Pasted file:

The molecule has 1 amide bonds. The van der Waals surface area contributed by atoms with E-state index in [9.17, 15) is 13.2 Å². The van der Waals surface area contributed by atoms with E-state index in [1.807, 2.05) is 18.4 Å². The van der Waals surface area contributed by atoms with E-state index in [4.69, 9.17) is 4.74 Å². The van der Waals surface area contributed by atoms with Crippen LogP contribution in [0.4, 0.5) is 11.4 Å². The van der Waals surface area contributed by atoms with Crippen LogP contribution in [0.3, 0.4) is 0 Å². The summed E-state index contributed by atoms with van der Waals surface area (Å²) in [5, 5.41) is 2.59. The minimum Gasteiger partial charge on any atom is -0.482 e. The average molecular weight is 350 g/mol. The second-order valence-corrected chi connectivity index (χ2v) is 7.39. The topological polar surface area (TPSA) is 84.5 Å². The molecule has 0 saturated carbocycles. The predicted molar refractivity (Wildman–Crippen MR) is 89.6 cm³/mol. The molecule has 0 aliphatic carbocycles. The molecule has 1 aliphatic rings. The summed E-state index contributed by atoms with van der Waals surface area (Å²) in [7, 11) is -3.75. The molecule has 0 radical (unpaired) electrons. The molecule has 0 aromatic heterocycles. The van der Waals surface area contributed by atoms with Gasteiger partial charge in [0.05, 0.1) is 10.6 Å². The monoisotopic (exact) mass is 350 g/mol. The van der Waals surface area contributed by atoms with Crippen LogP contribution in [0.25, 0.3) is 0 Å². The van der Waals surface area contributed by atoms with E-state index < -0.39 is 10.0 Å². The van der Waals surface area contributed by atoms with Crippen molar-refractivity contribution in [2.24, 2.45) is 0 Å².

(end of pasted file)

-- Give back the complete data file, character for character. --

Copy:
The molecule has 1 amide bonds. The van der Waals surface area contributed by atoms with E-state index in [9.17, 15) is 13.2 Å². The van der Waals surface area contributed by atoms with E-state index in [1.807, 2.05) is 18.4 Å². The van der Waals surface area contributed by atoms with E-state index in [4.69, 9.17) is 4.74 Å². The van der Waals surface area contributed by atoms with Crippen LogP contribution in [0.4, 0.5) is 11.4 Å². The van der Waals surface area contributed by atoms with Crippen LogP contribution in [0.3, 0.4) is 0 Å². The summed E-state index contributed by atoms with van der Waals surface area (Å²) in [5, 5.41) is 2.59. The minimum Gasteiger partial charge on any atom is -0.482 e. The average molecular weight is 350 g/mol. The second-order valence-corrected chi connectivity index (χ2v) is 7.39. The topological polar surface area (TPSA) is 84.5 Å². The molecule has 0 saturated carbocycles. The predicted molar refractivity (Wildman–Crippen MR) is 89.6 cm³/mol. The molecule has 0 aliphatic carbocycles. The molecule has 1 aliphatic rings. The summed E-state index contributed by atoms with van der Waals surface area (Å²) in [7, 11) is -3.75. The molecule has 0 radical (unpaired) electrons. The molecule has 0 aromatic heterocycles. The van der Waals surface area contributed by atoms with Gasteiger partial charge in [0.05, 0.1) is 10.6 Å². The monoisotopic (exact) mass is 350 g/mol. The van der Waals surface area contributed by atoms with Crippen LogP contribution in [0.25, 0.3) is 0 Å². The van der Waals surface area contributed by atoms with E-state index < -0.39 is 10.0 Å². The van der Waals surface area contributed by atoms with Crippen molar-refractivity contribution in [2.24, 2.45) is 0 Å².